Oooer you don't know anybody with leonine tendencies there do you Loose?

17th May 2005, 08:18
.... so what do I do now?
That was nearly 2 days ago! :uhoh:
Are you still hanging on BRL?

tony draper
17th May 2005, 08:29
What to do now??,hmmm buggah!, one thinks you should start another thread seeking advice on what to do with a recalcitent screw with a hole drilled in it.

Windy Militant
17th May 2005, 08:30
It's no good I can't resist it any more...

This is a Thread that's hanging on a Thread about a Thread that's hanging on!

I'll Thread my way out through the grating. :O

17th May 2005, 08:32
Maybe you can sell it on eBay now. Include a CD with this thread to give it a bit more historic (histeric?) value!

Do I hear 500 pounds?...........................:}

Lon More
17th May 2005, 09:58
Work in progress, check out the old drill!!
As an antique probably worth more than the car.

17th May 2005, 10:10
Still no joy chaps. At the moment it looks like a rivet!!!!!!!!

I have two weeks off now so something should happen soon, its driving me mad!:ugh:

tony draper
17th May 2005, 10:34
Are you telling us BRL, that after all this, it was a rivet not a screw.?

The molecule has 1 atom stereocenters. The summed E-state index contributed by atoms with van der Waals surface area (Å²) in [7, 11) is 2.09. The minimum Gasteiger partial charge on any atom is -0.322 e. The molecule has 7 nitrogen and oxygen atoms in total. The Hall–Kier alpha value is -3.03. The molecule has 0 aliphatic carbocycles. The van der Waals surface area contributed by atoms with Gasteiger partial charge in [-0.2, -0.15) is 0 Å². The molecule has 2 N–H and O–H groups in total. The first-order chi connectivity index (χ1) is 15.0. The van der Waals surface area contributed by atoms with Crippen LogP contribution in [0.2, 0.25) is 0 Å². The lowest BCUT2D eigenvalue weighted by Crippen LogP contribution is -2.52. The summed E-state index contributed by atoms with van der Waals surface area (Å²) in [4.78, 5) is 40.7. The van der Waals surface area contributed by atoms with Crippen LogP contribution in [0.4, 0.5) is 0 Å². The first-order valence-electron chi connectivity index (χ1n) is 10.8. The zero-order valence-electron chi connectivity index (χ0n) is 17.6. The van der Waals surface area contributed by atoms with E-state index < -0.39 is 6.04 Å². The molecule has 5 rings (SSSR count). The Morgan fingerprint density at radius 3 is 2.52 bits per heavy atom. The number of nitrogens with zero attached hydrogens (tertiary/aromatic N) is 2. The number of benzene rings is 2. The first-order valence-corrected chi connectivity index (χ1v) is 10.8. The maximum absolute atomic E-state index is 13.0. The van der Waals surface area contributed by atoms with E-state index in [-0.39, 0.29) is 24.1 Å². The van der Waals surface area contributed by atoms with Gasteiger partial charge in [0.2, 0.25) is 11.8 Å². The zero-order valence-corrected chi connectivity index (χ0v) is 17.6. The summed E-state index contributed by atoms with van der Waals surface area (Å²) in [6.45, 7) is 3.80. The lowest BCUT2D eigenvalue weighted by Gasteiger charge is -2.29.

Hmmm, trying to unscrew a rivet can be a time consuming job.
Never seen philip head rivets.

Mate of mine sends his missus into the hardware shop for a dozen inch n half countersunk wood screws,chap opens box and commenses to count them out,little wifey takes one look and chirps up.
"They are no good they are made out of metal"

17th May 2005, 10:48
The heads might have been on the wrong end too....

17th May 2005, 14:36
Still no joy chaps. At the moment it looks like a rivet!!!!!!!!

Time for another vist to the Tool Shop (http://www.aircraftspruce.com/catalog/topages/rivetremoval.php)! ;)

18th May 2005, 02:32
So far as I can recall, we haven't been told what this infernal fastener fastens. If it fastens a bit thats going to be removed anyway, just drill the head right off and to hell with it. :hmm:

Loose rivets
18th May 2005, 05:47
But then it has won !! :*

18th May 2005, 10:57
Ok, so far I have drilled down into it hence the screw head looking like a rivet as the screw pattern has been drilled away now. I am left with a screw head with a ' round hole' in it instead of the pattern

What on earth do I do next??????????? :confused:

tony draper
18th May 2005, 11:06
Get drill bit, screw or indeed a nail slightly bigger that the one you used to drill said hole place in freezer forra hour, slip it into hole as it will now have shrunk a tad, and wait untill it expands, grasp drill bit firmly with pliers and turn anticlockwise,
Hmm it would have to be only ever so slightly bigger mind you.
Never in the field of human conflict has so much advice been ofered by so many.

Lon More
18th May 2005, 11:06
Just keep using progressively larger drills until the head collapses, remove the motor and then you can get mole grips or similar on the screw to remove it